This was original research supported by an extensive data collection effort. 2-3 years of weekly data on Word of Mouth (WOM)

  • Business performance (sales)
  • Offline WOM (provided by Keller Fay Group)
  • Online WOM (provided by Converseon)
  • Paid media by channel
  • Promotional Activity
  • Other external and internal factors

WOM_panel

Data was scored for modeling and accuracy

Key findings:

  • Total WOM impact was significant on all businesses, ranging from 3% to 30%, with 13% impact on average.  Higher price / higher consideration categories were impacted more by WOM than lower price / lower consideration categories.
  • On average, offline WOM drove 2/3 of the lift and online WOM about 1/3.  There were also differences in the impact of positive and negative WOM, with the latter having a more powerful impact.
  • In terms of how WOM works, it’s not simply a question of direct impact but also one of an “amplifier” effect.  Structured equation modeling (SEM) explored this in detail and highlighted the interaction between WOM and paid media (including search).
  • A key finding was also time to impact: WOM had a more immediate impact than traditional advertising.

 

For generations there’s been an understanding that WOM was important but it was like “qualitative” learning. The importance of this study is giving WOM and social a stronger “quantitative” base to support relative value and predictive modeling.

To the participants one of the next steps is the impact of the creative element and learning what creative more strongly drives synergy with WOM. Another next step will be expanding the categories and that this methodology is applied to.

 

Keep Up With the Fastest-Growing Channels: Expert Perspectives

Christi Eubanks – Senior Manager, Global Digital Analytics, Mattel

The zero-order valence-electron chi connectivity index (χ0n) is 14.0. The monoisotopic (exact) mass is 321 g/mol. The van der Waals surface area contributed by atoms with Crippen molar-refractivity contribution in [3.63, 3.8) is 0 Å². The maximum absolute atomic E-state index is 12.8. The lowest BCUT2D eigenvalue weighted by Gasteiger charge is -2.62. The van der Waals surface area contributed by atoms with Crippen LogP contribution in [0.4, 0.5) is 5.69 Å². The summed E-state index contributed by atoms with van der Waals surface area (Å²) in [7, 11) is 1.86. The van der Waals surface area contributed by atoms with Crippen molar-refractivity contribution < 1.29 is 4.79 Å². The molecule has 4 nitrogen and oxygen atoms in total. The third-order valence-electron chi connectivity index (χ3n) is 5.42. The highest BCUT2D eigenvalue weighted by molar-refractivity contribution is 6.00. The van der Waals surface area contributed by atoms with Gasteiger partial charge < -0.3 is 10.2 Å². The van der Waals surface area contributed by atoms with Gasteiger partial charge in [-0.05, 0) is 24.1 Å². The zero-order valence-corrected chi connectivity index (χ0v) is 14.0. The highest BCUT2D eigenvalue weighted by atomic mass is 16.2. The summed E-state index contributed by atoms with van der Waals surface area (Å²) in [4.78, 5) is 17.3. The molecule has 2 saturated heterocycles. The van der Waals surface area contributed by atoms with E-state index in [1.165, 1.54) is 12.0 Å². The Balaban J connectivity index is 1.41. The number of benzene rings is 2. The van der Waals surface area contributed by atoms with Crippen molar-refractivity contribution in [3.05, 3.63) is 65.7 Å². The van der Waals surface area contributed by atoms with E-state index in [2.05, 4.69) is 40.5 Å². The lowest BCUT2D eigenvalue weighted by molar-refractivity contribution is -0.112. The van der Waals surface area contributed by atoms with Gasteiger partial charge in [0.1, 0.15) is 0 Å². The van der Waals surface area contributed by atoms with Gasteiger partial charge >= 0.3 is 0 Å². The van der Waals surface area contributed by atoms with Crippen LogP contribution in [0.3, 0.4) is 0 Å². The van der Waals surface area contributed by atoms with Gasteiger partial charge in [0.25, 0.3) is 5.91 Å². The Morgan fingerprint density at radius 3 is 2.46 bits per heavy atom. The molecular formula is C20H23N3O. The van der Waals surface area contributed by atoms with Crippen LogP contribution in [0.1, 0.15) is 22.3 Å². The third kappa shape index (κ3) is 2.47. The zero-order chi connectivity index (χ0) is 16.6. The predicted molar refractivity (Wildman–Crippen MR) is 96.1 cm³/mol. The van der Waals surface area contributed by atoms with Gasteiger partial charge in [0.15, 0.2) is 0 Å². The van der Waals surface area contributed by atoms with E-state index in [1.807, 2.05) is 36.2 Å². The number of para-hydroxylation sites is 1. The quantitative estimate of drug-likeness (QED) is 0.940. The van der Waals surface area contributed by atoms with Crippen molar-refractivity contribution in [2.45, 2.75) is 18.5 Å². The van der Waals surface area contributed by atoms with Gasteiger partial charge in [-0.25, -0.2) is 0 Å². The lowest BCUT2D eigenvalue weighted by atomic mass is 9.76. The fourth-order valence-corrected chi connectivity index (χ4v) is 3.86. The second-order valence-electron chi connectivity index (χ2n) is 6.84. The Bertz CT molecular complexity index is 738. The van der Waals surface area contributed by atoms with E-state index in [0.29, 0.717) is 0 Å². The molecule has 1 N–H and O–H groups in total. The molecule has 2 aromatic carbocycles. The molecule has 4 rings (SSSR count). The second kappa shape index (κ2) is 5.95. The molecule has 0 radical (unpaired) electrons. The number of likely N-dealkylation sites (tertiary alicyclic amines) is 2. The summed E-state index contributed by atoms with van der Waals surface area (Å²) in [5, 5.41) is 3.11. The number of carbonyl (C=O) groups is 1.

Sable Mi – Senior Director, Research Strategic Planning, BrightRoll

A wish list item from Mattel, having platforms move their pitch from “how cool the platform is” and “how rich the engagement” to the value of one platform vs. another and how likely to impact sales. From C. Eubanks perspective, “finding that common benchmark where rich data from Facebook can be balanced against good data from YouTube vs. tolerable date from Instagram”.

S. Mi emphasizes the importance of clearly defining your goal and KPI upfront. Are you buying digital VOD to extend reach, drive brand awareness or influence intent? How does the content of the digital VOD compare to the linear TV message? Are you testing the impact of digital VOD or one message vs. an alternative?

gayle_panel

G. Fuguitt asked the opinion of the state of mobile measurement and the state of social measurement from 1 to 10 with 1 being far away from ideal and 10 being well understood.

  • Mobile we’re at 7.5. Doing a good job with strong analytics packages with deep information. In mobile apps you can “own” your user. Message that user.
  • Social further back. We’re “renting” the user. Learning is immature across the board. The big platforms have good data but very little info on organic data, so vital to overall social impact.

Measurement of Digital Consumers’ Multi-Screen Behavior: Understanding the Right Touch Points

Hannu Verkasalo, Ph.D. – CEO, Verto Analytics, Inc.

Looking at the major gaps in measurement of mobile, apps, wearable and smart TVs is the gap between the time consumers spend on each device/channel and the percent of advertising dedicated to that device/channel. The largest gap being digital and mobile with 50% of consumer time and less than 30% of the spend.

 

Verto recommends understanding and assigning communication role to each device/channel

  • Mobile: go-to-action (location-based messaging and 1:1 text ads)
  • Web/Desktop: consideration tool (drive to search, aid product research)

 

And the importance of time of day and behavior. Facebook for example during daytime use is a very single screen activity with independent communication impact. In the evening Facebook usage becomes more multi-screen driving interactive and   co-dependent messaging outcomes.

 

Link to posted video:

 

Link to Re:Think registration (3/16-18 in NYC):